Set to the tune of Bill Haley’s Everybody Razzle Dazzle, Sir Peter Blake’s dazzle ferry made its maiden voyage across the Mersey this morning.
The public event - the Sargent Pepper cover artist wouldn’t have it any other way - marked the official unveiling of the first operational and third overall Dazzle Ship. (The first being another Liverpool-based boat, the static work of Carlos Cruz-Diez, and the second: Tobias Rehberger’s Dazzle Ship London on the River Thames.)
Commissioned by 14-18 NOW, the First World War Centenary Art Commission - the same body behind the Tower of London’s poignant poppies - the Liverpool Biennial and Tate Liverpool, the dazzle ships pay homage to the artists of the war and their life-saving duties by reviving the practice of ‘dazzling’ ships with camouflage. Rather than making the ships blend into the background as the notion of ‘camouflaging’ would suggest, the idea was that the optical illusion created by the different shapes and colours would make the boat’s distance, direction, speed and general structure harder to read, and therefore attack. This practice is well documented aboard the Snowdrop, the Mersey Ferry dazzled by Blake. It will don its new colourful livery for the next two years, bringing a splash of colour to the famous river.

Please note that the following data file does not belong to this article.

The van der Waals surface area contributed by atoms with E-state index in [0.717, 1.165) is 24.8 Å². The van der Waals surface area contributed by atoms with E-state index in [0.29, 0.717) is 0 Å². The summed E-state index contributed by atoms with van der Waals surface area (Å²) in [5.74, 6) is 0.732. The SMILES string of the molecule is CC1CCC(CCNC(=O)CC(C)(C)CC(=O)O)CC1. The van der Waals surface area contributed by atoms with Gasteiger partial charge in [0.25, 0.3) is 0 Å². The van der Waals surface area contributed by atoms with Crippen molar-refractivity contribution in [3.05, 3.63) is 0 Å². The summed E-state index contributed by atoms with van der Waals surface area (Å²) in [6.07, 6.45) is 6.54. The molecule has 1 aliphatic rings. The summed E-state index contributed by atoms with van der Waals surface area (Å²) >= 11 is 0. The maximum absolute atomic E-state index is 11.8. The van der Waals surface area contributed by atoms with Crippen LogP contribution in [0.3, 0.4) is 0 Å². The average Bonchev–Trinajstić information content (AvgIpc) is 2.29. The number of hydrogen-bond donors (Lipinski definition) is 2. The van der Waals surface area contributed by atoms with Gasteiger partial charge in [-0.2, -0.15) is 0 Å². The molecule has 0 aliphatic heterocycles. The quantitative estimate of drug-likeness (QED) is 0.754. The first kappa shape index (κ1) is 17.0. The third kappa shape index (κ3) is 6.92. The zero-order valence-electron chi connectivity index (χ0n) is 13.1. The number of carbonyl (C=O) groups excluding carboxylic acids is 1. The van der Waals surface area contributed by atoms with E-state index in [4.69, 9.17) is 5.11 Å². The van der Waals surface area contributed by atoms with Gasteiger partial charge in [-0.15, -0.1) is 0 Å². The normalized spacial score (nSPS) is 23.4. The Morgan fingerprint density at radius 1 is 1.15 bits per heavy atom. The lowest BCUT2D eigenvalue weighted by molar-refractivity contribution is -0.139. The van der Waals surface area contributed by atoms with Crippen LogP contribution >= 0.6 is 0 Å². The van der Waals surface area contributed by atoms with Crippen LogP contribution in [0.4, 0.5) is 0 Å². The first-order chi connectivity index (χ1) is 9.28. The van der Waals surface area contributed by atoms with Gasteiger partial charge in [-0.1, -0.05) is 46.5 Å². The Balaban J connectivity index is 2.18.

The British pop artist has long links with the port city, dating back to his military service in 1952 and spanning across a long and illustrious artistic career, too. This latest work - his largest to date - embodying his motto of making art accessible to all better than ever before. ‘That is what my original definition of pop art was,’ Blake told Wallpaper* aboard the ferry, ‘an art that you would understand like you would understand pop music.’
And relatable art this is. There is even a viewing platform at the Tate overlooking the Mersey which allows museum-goers the opportunity to enjoy the daily wanderings of the dazzle ferry from the confines of the museum: art in motion, art for all.
Looking around the sea of faces who attended the unveiling - the artist and the boat painters included - the excitement and significance of this project is clear to see. Blake’s fear of a few diehards feeling the Snowdrop’s original livery has been ‘ruined’ by his design utterly laid to rest.